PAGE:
Late Monday afternoon, city Chief Administrative Officer Rob Perry had a spokeswoman send News 13 a one-sentence statement that didn’t address any of our questions. “The mayor’s office is never in a position to confirm or deny the identity of an undercover officer which could jeopardize officer safety and public safety,” Perry’s statement said.
Prior to airing a story on Saturday night about the apparent surveillance, News 13 made clear to city and police officials that no photographs or video of the officer would appear on air or online.
Late Monday night, Police Chief Gorden Eden sent an additional statement. Again, the statement failed to address why the criminal intelligence officer was equipped with a camera and attempting to blend in with demonstrators.
Undercover officers were at the protest, Eden said in the statement, “for the sole purpose of monitoring for public safety issues.” He cited a man with an assault-style rifle and graffiti vandals’ presence at a previous protest as reasons for the undercover officers attendance on Saturday.
“Officers at such events are normally assigned to watch for criminal behavior such as theft, emergency situations or otherwise suspicious activities in order to ensure public safety, regardless of the topic or nature of the event,” Eden’s statement said.
The Criminal Intelligence Unit is supposed to work cases involving active criminal targets.
Constitutional concerns aside, the officer’s handiwork at Saturday’s demonstration may violate APD policies governing the work of the unit.
Officers need reasonable suspicion that a crime has occurred to conduct surveillance or gather intelligence on anyone, according to department policies. And those policies specifically ban surveillance and intelligence gathering based on race, religious or political affiliations, “personal habits or lifestyles” or “support of unpopular causes” unless the information “is necessary and relevant to the investigation of criminal wrongdoing …”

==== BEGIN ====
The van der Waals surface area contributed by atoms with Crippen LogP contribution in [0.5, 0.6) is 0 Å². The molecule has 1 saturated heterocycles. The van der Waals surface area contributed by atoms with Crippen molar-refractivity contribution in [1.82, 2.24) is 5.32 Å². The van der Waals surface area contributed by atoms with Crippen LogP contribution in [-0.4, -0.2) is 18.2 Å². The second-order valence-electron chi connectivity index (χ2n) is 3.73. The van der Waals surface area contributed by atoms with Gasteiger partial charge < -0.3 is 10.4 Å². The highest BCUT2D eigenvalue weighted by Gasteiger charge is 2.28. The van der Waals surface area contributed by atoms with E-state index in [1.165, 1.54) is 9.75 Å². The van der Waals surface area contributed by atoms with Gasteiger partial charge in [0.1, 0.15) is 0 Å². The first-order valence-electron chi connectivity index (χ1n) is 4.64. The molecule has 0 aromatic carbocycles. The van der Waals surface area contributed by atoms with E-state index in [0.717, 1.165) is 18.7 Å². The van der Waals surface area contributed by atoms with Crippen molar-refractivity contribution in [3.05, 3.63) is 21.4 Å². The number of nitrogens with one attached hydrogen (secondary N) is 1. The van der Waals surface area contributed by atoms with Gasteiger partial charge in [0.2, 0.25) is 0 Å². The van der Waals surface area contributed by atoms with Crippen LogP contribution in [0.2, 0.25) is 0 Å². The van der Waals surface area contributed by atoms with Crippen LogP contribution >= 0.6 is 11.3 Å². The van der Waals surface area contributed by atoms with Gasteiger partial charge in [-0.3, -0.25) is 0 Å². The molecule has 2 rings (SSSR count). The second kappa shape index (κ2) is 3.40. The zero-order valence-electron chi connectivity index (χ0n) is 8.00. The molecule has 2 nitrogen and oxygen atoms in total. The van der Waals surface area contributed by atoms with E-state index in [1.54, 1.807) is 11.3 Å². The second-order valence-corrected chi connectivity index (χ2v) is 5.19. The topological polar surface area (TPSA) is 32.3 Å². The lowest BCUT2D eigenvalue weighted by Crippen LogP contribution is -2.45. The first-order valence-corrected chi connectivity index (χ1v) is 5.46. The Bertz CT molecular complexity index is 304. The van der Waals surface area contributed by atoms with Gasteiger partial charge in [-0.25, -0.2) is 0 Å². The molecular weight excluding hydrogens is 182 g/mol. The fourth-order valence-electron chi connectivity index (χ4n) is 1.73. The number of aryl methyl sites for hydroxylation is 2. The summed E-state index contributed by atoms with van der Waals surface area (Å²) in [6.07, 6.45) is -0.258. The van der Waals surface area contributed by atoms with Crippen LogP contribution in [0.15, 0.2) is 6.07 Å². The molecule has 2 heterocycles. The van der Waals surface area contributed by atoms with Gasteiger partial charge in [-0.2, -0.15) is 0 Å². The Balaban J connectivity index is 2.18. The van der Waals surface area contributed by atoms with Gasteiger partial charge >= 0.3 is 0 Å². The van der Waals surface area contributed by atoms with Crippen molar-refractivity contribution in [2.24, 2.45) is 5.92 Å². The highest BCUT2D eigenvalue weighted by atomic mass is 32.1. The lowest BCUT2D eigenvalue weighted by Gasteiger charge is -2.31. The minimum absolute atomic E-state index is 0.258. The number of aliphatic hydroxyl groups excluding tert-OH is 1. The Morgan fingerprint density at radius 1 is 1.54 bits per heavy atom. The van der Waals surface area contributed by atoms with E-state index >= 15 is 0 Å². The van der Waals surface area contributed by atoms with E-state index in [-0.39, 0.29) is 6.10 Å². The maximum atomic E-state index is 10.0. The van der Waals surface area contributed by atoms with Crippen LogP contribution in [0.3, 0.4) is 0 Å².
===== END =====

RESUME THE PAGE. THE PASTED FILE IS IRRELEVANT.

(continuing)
The city’s refusal to answer specific questions leaves no way of knowing what the Criminal Intelligence Unit was really up to Saturday.
But what is clear is that this has happened before.
The unit’s work has come up at least twice in lawsuits — for conducting unconstitutional surveillance and keeping files on people who weren’t suspected of committing crimes.
One suit came in the 1980s, and APD was enjoined from maintaining such files. And in 2003, the practice came up again when the unit allegedly infiltrated a group that was protesting the United States’ involvement in the Iraq War. The ACLU lost that lawsuit, which was not specifically focused on the work of the Criminal Intelligence Unit.
Demonstrators say surveillance only increases their distrust of APD.
The ACLU agrees that it amounts to more heavy-handed tactics from a Police Department that has displayed too many of those through the years. And news of the intelligence officer’s presence at Saturday’s event with a camera couldn’t come at a worse time, Simonson said.
“I think it shows a real numbness to the community’s mistrust of the APD and the need to rebuild public confidence in the department,” he said.